You don’t have to remind Guelph Storm head coach and general manager George Burnett that it has been almost eight months since his team was on the ice.
So it’ll be almost a year for the Storm since their last game — a 7-4 loss to the Kitchener Rangers on March 11.
“We miss the boys, miss the game and all the things associated with it,” Burnett said.
The OHL hopes to have a 40-game season, down from the usual 68-game schedule.
The playoffs will be cut in half, with eight teams instead of the usual 16 qualifying and the first round will be a best-of-five with the next two best-of-seven.
The Memorial Cup tournament is scheduled to start on June 17.
“I know it seems like a long wait but those things are required under the circumstances and I think it gives us the best opportunity to play, which everybody involved wants,” Burnett said.
There are still several issues the league needs to address, specifically cross-border play with three teams based in the U.S. — Flint Firebirds, Erie Otters and Saginaw Spirit. Those would be regular travel destinations for the Storm in normal circumstances.
The league is also hoping to avoid overnight stays for teams on the road wherever possible and another daunting task, especially for teams in the western conference such as Guelph that routinely make trips to Sudbury and Sault Ste. Marie.
“The health and safety of our players, our billets, our staff is the most important,” Burnett said. “The plan has to be solid and lots of structure, and to limit the amount of travel, the overnights, the long bus rides, the hotels and those types of things are clearly going to give us the best opportunity to do that.”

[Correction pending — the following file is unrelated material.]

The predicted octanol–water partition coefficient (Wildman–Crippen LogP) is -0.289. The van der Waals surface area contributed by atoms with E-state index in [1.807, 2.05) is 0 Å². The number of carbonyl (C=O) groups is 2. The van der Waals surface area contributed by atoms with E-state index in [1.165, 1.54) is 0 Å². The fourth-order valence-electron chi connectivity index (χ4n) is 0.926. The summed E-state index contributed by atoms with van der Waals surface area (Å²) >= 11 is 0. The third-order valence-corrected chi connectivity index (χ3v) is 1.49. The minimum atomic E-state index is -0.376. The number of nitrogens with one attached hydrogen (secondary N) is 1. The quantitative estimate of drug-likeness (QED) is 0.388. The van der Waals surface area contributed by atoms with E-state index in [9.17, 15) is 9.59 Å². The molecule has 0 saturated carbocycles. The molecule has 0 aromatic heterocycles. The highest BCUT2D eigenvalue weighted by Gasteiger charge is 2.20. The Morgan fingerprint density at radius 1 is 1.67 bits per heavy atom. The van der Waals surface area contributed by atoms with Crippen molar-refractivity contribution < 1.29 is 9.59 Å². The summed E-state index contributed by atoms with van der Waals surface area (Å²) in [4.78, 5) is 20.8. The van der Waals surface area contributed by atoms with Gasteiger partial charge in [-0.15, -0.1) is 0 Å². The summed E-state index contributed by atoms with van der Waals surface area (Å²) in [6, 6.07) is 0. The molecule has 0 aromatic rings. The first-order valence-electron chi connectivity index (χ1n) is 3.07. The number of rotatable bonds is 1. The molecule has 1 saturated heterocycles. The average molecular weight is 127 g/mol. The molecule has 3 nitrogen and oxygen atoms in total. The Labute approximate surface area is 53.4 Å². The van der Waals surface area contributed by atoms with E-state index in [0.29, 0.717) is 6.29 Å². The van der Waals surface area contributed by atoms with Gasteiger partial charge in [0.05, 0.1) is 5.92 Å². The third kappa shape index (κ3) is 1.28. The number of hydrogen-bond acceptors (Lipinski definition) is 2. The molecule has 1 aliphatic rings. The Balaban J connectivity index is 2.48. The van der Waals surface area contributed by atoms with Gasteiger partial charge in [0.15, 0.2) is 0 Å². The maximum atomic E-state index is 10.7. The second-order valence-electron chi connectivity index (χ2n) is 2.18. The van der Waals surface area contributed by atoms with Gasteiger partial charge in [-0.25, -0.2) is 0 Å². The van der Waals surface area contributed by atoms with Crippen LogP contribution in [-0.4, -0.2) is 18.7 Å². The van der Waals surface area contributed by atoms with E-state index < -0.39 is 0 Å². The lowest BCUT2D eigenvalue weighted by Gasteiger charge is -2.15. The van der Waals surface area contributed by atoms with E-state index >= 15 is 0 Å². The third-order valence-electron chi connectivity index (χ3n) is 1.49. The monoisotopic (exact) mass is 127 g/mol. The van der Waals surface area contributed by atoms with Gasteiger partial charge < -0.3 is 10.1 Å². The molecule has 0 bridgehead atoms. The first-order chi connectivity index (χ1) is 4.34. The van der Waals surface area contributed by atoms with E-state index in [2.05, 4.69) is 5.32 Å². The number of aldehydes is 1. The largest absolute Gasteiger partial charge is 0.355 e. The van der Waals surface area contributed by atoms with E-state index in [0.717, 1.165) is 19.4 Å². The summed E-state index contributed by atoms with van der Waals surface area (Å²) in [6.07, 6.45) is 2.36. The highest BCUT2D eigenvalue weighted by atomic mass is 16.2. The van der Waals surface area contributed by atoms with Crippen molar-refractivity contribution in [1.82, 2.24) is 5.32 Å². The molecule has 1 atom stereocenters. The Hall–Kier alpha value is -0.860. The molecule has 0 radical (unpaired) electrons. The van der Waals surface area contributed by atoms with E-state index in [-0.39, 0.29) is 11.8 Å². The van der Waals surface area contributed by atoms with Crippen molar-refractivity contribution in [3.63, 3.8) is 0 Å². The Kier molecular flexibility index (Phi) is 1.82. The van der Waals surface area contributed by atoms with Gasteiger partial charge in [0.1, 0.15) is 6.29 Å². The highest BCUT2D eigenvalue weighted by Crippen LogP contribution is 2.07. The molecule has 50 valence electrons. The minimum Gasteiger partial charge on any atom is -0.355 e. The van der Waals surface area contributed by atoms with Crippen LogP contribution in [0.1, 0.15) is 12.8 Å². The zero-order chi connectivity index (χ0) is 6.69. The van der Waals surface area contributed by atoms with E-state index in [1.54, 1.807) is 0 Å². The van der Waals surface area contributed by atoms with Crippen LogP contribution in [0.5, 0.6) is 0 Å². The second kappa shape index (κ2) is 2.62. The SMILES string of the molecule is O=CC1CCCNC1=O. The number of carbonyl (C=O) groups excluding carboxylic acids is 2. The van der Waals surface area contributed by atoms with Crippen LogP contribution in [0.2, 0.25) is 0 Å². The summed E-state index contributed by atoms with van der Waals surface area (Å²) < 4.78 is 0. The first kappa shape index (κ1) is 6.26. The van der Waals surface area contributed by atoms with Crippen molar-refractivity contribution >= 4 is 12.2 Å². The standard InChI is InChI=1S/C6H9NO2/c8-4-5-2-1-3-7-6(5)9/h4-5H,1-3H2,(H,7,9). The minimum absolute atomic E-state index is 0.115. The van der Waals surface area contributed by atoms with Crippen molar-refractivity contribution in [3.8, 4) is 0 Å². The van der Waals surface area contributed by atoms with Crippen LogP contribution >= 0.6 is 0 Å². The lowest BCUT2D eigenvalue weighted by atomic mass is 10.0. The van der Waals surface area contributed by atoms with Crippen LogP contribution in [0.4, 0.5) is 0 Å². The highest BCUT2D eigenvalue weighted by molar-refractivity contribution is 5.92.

When the OHL stopped its season in March, the Storm had clinched a playoff spot with the hopes of defending their championship from the previous year.
In a normal season, the Storm would have already played about a dozen games and Burnett said the players are missing this.
“They’re missing being here, they’re missing each other. I think they miss the daily camaraderie, practices, games and of course, being together,” he said.
“It’s a difficult time and we hope everybody is able to stay safe as they continue to train and do things from home and are ready when we get the opportunity to come together.”